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Cross-branch locking

From: James McNeill <jamesm_at_suckerpunch.com>
Date: 2005-09-15 01:55:47 CEST

Locking a file only locks it in one place in the repository. If you have a
trunk and a branch version of a non-mergeable (binary, usually) file, it is
still possible for people to make changes to both copies simultaneously and
end up with non-mergeable changes.

Has anyone thought about ways to prevent this from happening?

Some branches result in two versions of the same conceptual file, for
instance if you've got a development trunk and a release branch. Other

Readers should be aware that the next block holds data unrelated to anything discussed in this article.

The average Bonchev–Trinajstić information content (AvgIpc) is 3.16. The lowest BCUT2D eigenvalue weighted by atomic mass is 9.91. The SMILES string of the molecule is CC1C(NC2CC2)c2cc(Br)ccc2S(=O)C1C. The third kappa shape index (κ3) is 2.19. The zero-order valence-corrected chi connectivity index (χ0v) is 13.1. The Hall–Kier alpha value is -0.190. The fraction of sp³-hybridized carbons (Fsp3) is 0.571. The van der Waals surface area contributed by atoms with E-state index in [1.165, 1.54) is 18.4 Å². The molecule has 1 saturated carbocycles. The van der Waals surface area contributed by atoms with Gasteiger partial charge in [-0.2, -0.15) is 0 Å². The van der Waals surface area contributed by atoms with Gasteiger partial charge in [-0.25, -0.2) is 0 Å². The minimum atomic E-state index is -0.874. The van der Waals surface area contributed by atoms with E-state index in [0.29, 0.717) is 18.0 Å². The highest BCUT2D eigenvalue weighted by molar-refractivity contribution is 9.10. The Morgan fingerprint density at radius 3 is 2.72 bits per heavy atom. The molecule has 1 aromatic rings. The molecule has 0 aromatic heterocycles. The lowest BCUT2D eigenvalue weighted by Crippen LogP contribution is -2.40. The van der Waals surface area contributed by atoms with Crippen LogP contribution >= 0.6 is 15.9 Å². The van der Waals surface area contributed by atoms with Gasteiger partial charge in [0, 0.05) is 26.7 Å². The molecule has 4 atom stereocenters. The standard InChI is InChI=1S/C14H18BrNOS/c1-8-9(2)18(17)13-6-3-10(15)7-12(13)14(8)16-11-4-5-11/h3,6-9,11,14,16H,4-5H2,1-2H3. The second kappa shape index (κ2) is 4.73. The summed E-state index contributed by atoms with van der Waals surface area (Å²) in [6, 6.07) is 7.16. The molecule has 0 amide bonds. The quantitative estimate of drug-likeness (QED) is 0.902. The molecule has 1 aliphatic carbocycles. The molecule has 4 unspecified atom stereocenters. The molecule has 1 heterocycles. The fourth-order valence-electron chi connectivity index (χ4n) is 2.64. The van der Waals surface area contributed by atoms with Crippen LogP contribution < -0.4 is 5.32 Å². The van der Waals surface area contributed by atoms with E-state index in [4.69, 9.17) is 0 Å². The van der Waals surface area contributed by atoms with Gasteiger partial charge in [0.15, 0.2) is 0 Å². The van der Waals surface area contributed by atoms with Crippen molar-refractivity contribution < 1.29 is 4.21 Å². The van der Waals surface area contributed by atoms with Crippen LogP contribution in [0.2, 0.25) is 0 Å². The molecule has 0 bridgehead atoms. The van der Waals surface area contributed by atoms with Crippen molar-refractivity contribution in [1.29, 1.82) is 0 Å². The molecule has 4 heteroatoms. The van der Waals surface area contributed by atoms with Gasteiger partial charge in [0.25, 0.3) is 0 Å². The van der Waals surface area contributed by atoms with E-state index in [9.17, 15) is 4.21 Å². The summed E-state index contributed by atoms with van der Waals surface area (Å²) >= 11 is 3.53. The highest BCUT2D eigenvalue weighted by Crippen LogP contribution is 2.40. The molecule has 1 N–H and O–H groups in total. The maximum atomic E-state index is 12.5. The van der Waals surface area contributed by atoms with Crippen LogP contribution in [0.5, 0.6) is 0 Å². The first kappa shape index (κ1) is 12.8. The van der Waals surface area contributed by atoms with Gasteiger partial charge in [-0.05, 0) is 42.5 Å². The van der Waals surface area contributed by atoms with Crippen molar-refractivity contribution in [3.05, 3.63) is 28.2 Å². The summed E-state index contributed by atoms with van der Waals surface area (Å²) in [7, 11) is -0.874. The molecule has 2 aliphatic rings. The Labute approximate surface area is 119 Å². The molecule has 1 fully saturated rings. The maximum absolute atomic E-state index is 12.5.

branches are divergences that aren't considered to be the same file, for
instance if you branch a file to split it into two parts.

With multiple versions of the "same" file you have the assumption that
changes will be merged from one branch to another. If the file type does
not support merging this operation reduces to copying the changed version to
the other branches.

In the case of the "same" files in different branches, it seems to me as if
you'd want a lock on one to prevent anyone from acquiring locks on the other
versions. Then, if a commit is made on the locked version, the other
branches would be unable to acquire a lock until they had merged (i.e.
copied) the change to their version.

Does this sound logical? Are there deep-seated problems with it? Is this a
potential enhancement for Subversion?
 
James McNeill

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Received on Thu Sep 15 01:54:42 2005

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